Enlarged Prostate Specialist Miami

David Robbins, MD is a board certified urologist and specialist in the medical and surgical management of BPH or enlarged prostate.  Dr. Robbins has extensive experience in the treatment of enlarged prostate conditions and urinary retention using the state of the art Green Light Laser XPS system.  Using this technology Dr. Robbins is able to improve patients burdensome voiding symptoms including urinary urgency, frequency, night time frequency, incomplete emptying, slow stream and incontinence even for prostates that are considered by others to be too large for minimally invasive surgery.  Using laser technology, without the need for a surgical incision, Dr. Robbins uses Green Light Laser technology to relieve prostate obstruction in under an hour without the need for an overnight hospital stay or prolonged catheterization.  Unlike the traditional TURP procedure, Green Light Laser technology, in the capable hands of a renowned expert like Dr. David Robbins, does not result in blood loss and the need for a hospital stay and prolonged catheterization.

Please click HERE for more information regarding Dr. David Robbins and Green Light Laser Surgery.

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Dick Clark Died a Day After Prostate Surgery

“Prostate surgery for BPH and urinary retention is regarded as a low risk procedure.  In my opinion, although a traditional Trans Urethral Resection of the Prostate (TURP) is a safe procedure, it is not as safe as Green Light Laser Vaporization of the Prostate.  Using the new Green Light Laser XPS system, I can successfully treat patients with very large prostates traditionally thought only amenable to TURP or Open Prostatectomy.   Green Light Laser surgery is safer than TURP in many respects.  There is certainly less bleeding, typically no need for overnight hospitalization, no risk for dangerous fluid shifts associated with absorption of glycine used in TURP and decreased length of catheterization.  I have not performed a TURP in my urology practice in Miami for over two years now.  I cannot comment on the details of the surgery or outcome related to Dick Clark, however, I do think there is virtually no role for a TURP surgery in the modern era where alternatives therapies for enlarged prostate and urinary retention such as Green Light Laser XPS exist. “

David Robbins, MD 

Miami Urologist

Dick Clark died a day after prostate surgery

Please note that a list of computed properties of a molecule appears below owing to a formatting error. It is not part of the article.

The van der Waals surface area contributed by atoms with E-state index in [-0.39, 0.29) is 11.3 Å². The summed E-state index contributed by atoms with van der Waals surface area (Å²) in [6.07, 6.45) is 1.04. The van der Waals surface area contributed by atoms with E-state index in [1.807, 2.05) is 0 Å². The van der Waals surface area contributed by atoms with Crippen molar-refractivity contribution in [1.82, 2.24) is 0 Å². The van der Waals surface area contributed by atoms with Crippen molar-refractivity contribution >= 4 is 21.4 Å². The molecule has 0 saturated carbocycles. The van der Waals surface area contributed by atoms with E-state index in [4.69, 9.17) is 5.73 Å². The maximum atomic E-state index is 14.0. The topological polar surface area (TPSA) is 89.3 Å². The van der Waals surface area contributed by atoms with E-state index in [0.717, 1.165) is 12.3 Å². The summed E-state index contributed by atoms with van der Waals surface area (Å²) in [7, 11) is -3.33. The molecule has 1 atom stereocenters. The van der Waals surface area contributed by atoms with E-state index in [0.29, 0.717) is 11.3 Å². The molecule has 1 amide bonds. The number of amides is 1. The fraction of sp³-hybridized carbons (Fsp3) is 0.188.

The Empowered Patient is a regular feature from CNN Senior Medical News Correspondent Elizabeth Cohen that helps put you in the driver’s seat when it comes to health care.

Hollywood producer and television legend Dick Clark died of a heart attack a day after having prostate surgery, according to a death certificate obtained by CNN.

Clark died last Wednesday at St. John’s Health Center in Santa Monica, California. The day before his death, he had an operation to relieve “acute urinary retention,” an inability to urinate.

“It’s a very painful condition,” says Dr. Kevin McVary, professor of urology at Northwestern University’s Feinberg School of Medicine in Chicago.

The operation is “exceedingly safe” according to McVary, a spokesman with the American Urological Association.

“The mortality rate is less than one in 1,000. That’s very low risk,” he says.

The death certificate lists acute myocardial infarction and coronary artery disease as the causes of death. In December 2004, Clark suffered what was then described as “a mild stroke,” just months after announcing he had been diagnosed with Type 2 diabetes.

Patients with this kind of health history are usually screened by a doctor to test whether their heart is strong enough to withstand surgery, McVary says.

The surgery, known as transurethral resection of the prostate, is considered lower risk because it doesn’t involve an external incision. Instead, doctors insert a surgical tool through the tip of the penis and into the urethra, and then cut away prostate tissue to unblock the flow of urine.

It’s not known why Clark had a heart attack after this procedure. Surgery can be risky for cardiac patients. Anesthesia, for example, can be difficult on the heart, and so can blood pressure fluctuations that occur during surgery.

“Having surgery is a stressful event,” says Dr. Kenneth Rosenfield, an interventional cardiologist at Massachusetts General Hospital in Boston. “It might have been enough to tip him over.”